and now the President Just before flying off


to the summit, he was asked what he would say to Mr Obama's


questions about human rights abuses. I am a president of a sovereign


state, and we have long ceased I do not have any master,


except the Filipino people. Don't ask just throwaway


questions and statements. 2,500 people have been killed


in just over two months Most are said to be drug users


or dealers, but no one Many Filipinos are pleased that


something is being done about lawlessness on the streets,


but many others are horrified They want the international


community to tell Mr Duterte But the president is having


none of that. The campaign against


drugs will continue. Plenty will be killed until the last


pusher is out of the streets. Mr Obama played down the insult,


but his staff cancelled to do is to talk to their Philippine


counterparts to find out is this in fact a time when we can have some


constructive, productive Both leaders are now in Laos,


and both will attend a summit. Everyone's waiting for the next


burst of undiplomatic language. A huge forest fire which has


destroyed nearly 800 acres of land on the Costa Blanca in Spain,


has been brought under control 300 firefighters tackled the blaze


which was about 75 miles south-east More than 1,400 people


have been evacuated from their homes since Sunday evening, with those


near Javea the worst affected. The Spanish authorities say


they suspect the fire Scotland's First Minster Nicola


Sturgeon will set out her programme Ms Sturgeon has described her plans


as "ambitious", and is expected to tell the Scottish parliament


that the focus will be on improving Researchers say that taking


Vitamin D could reduce the risk of severe asthma attacks when taken


with traditional treatments. A review of nine studies found fewer


attacks needing hospital treatment in patients using the supplement,


which is not strictly a vitamin but is supposed to echo the effects


of sunlight on the skin. Here's our Health Correspondent,


Adam Brimelow. Nearly 5.5 million people


in the UK have asthma. every day, severe asthma attacks


cause on average more than 180 hospital admissions


and three deaths. In this review, researchers found


that giving vitamin D supplements alongside usual medication reduced


the risk of attacks requiring A or hospital admission from 6%


to 3% and fewer cases But there was no effect on day


to day asthma symptoms. The authors say the findings


are exciting but more Although we showed


a protective effect we were not able to identify


whether everyone benefited from vitamin D or whether it was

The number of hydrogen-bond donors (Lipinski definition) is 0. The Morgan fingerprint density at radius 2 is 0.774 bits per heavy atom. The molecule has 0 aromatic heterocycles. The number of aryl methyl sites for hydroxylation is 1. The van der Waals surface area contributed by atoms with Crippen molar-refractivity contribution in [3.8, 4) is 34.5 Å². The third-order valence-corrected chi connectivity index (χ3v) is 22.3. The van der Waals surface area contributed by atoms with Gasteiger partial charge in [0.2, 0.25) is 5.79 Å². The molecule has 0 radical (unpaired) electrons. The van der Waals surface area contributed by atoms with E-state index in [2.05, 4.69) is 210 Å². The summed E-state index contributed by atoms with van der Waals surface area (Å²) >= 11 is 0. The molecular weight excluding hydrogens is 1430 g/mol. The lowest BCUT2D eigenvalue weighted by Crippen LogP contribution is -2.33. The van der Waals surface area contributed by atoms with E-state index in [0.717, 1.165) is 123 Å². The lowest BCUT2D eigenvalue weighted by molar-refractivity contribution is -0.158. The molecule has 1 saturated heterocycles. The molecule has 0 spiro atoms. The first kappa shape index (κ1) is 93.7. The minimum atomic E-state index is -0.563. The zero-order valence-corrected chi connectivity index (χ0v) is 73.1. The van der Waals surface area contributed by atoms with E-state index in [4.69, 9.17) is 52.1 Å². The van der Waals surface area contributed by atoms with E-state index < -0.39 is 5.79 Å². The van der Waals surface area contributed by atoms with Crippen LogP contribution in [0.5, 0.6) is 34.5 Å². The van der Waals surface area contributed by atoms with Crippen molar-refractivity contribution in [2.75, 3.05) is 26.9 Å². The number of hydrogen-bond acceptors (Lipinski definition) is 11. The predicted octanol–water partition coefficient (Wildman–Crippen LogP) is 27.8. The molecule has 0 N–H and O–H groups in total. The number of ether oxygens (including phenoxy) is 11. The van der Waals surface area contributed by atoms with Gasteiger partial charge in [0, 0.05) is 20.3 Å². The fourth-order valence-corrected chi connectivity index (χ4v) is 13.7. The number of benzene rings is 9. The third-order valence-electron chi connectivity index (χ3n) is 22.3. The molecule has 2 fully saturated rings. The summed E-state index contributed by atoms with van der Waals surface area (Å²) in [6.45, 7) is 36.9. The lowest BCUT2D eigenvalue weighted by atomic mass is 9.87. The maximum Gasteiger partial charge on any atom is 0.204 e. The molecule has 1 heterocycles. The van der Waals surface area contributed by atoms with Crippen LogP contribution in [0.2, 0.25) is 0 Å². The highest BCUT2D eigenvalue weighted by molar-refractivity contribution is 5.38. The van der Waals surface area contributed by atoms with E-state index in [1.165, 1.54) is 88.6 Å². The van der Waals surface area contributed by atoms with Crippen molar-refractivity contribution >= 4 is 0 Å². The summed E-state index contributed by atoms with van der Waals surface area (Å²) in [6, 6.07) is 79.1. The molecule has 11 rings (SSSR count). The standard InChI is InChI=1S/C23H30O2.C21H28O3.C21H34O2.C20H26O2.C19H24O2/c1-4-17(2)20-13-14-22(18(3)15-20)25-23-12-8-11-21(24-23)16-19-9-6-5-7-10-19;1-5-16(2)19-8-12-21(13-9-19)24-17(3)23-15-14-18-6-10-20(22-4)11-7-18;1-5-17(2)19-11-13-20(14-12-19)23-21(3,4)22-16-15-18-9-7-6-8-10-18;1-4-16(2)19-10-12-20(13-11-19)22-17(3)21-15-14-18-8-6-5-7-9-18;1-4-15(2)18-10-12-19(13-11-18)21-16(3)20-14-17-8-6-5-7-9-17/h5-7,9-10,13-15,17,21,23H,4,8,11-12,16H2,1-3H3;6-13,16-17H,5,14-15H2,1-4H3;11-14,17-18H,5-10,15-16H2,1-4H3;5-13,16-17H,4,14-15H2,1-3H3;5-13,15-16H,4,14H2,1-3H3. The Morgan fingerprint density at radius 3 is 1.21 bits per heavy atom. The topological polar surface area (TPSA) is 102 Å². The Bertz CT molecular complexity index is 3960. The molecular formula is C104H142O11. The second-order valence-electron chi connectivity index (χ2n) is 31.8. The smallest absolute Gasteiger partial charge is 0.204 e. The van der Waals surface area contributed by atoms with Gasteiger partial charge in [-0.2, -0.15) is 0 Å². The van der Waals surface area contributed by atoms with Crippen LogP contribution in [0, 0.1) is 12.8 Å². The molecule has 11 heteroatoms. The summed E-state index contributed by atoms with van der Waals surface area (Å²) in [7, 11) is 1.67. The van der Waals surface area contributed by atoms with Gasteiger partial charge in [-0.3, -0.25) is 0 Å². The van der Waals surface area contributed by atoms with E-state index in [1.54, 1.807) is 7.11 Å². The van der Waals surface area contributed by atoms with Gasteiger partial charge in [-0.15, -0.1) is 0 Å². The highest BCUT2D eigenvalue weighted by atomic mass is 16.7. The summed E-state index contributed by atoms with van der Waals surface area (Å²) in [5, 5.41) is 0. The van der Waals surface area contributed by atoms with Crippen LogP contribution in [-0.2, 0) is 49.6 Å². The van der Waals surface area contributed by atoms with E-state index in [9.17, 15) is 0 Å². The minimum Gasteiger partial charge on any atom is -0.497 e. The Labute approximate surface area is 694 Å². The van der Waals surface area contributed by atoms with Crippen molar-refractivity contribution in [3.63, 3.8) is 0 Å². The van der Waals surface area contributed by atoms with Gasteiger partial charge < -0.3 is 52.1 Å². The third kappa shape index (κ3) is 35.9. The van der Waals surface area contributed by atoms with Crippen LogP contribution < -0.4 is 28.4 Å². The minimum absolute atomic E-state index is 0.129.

restricted to those with lower And for that reason,


we are now doing further research We can get vitamin D


from food such as oily fish, eggs and fortified cereals,


but for most people the bulk of it is made from the action


of sunlight on the skin. UK health officials advise people


to consider taking vitamin D supplements in autumn and winter


to protect bone and muscle health. But at much lower levels


than used in this review. The authors say people should see


a pharmacist or a GP before That's a summary of


the latest BBC News. In a few moments time we will talk


to Lauri Love, the 31-year-old student studying engineering,


accused of hacking into various US government websites, the Nasa


website, the Federal Reserve and so on. We have already got comments


from you about his case. This is an e-mail from Peter. Autism or


Asberger's did not prevent Lauri Love committing this crime. It was


not a factor. And along with threats of taking his own wife, it should be


ignored in prosecuting him. If they have any bearing, which I do not


believe they do, then it is in sentencing that these pleas should


be considered. This campaign is fatuous and misguided, and a crime


should always be prosecuted. This tweet from Andrew. Yes, he should be


prosecuted but he should be subject to UK law, end of. It would not work


the other way around, that is for sure. That is in reference to the


extradition was between the UK and the US. Another tweet, don't hack


into computers. And this from Paul: The expedition legislation is


grotesque and unfair. And we will talk to Lauri Love in the next few


minutes. Throughout the programme,


we'll talk to our group who're currently devouring


the latest series of short stories JK Rowling has released based


on Hogwarts School of They are short stories, and these


children here reckon that they might have got most of the way through by


the end of the programme. They will tell us what they are like. If you


are getting in touch, and your texting, you will be charged at the


standard network rate. Time for the sport. Andy Murray, is the favourite


to win the US open? Is looking very good. He dropped just five Games


against Grigor Dimitrov and he will now face Kei Nishikori in the next


match. His route to the final will include a Novak Djokavic. If he is


to get there, he is playing better tennis, out of themselves and Novak


Djokavic. Novak Djokavic went out early in the Olympics, and early at


Wimbledon. Murray won the Olympics and Wimbledon, so he is playing the


better tennis of the two at the moment. Djokovic might be the


favourite but you have to fancy Andy Murray to go on and win a second US